The new Brazilian report about sex with animals has finally been published online.
“Sex with Animals (SWA): Behavioral Characteristics and Possible Association with Penile Cancer. A Multicenter Study,” Stênio de Cássio Zequi [pictured here], et al., Journal of Sexual Medicine, published online October 2011. (Thanks to Richard Wassersug for bringing this to our attention.) The authors, at various institutions in Brazil, report:
AIM. To investigate the behavioral characteristics of sex with animals (SWA) and its associations with penile cancer (PC) in a case-control study.
METHODS. A questionnaire about personal and sexual habits was completed in interviews of 118 PC patients and 374 controls (healthy men) recruited between 2009 and 2010 from 16 urology and oncology centers….
SWA was practiced with the same animal by 38.0% of SWA practitioners, with similar rates reported by PC patients and controls (34% vs. 39.8%, respectively; P = 0.638). The number of animals involved per individual ranged from 1 to 7. The animal types most often cited were mares (N = 80), followed by donkeys (N = 73), mules (N = 57), goats (N = 54), chickens (N = 27), calves (N = 18), cows (N = 13), dogs (N = 10), sheep (N = 10), pigs (N = 6), and other species (N = 3). Chickens were more frequently involved in the south and southeast of the country, with only three reports in the northeast, where donkeys dominated the reports. Higher SWA rates were found in the northeast (45%), with the highest rates in Piauí and Maranhão.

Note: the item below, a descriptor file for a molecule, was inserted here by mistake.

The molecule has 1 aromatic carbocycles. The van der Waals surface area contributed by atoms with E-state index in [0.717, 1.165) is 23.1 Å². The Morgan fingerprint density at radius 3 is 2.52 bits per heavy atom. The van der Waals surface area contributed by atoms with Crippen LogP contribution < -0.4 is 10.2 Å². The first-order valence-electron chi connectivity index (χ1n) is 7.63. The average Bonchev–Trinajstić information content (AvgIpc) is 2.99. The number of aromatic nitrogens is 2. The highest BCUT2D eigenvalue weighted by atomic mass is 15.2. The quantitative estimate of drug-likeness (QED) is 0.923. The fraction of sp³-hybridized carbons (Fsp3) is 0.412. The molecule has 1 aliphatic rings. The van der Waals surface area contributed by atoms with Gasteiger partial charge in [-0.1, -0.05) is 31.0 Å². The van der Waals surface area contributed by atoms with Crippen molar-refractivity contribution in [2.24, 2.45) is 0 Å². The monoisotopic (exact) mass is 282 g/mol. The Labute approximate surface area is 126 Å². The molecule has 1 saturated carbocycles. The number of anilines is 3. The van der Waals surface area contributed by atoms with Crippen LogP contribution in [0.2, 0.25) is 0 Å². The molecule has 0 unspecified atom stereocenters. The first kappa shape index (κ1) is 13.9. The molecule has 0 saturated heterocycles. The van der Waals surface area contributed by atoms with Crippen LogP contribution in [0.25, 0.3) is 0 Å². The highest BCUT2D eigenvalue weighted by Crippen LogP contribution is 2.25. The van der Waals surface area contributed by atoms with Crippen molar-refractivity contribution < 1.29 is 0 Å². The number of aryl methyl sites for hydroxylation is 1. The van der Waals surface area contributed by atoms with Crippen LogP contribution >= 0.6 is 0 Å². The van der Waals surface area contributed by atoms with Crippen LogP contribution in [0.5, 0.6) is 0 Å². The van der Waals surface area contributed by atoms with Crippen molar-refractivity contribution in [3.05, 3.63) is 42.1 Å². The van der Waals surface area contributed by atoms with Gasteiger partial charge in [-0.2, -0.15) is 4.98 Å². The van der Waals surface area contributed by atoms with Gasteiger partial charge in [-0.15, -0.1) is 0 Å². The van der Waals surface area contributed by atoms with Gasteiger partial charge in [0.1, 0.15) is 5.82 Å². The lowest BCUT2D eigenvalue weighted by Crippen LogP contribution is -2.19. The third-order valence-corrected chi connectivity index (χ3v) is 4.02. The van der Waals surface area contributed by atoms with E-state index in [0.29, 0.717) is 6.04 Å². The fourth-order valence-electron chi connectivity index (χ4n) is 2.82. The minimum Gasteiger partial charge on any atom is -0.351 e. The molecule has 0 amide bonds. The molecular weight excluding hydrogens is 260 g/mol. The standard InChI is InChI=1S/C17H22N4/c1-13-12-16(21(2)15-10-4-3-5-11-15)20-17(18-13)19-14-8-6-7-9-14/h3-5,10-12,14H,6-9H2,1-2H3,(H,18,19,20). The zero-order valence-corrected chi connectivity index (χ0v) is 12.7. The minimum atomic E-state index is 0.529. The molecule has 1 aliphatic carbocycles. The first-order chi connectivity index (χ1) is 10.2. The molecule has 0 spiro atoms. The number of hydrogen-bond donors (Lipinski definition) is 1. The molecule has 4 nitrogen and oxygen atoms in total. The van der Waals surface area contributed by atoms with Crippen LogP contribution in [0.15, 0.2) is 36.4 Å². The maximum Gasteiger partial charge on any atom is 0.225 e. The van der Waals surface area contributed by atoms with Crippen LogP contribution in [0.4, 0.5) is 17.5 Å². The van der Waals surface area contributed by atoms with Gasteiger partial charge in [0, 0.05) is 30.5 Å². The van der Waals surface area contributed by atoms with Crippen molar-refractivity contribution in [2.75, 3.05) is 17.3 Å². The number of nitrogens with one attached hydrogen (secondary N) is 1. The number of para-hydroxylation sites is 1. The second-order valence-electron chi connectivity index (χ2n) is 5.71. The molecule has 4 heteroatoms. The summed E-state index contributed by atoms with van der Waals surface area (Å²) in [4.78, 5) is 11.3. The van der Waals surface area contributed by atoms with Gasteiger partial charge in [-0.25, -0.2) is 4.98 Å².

BONUS: These findings seem not inconsistent with the Canadian report published two years ago (and described here recently) about a man and his mare wives.
BONUS: Detail from Zequi et al.’s new study: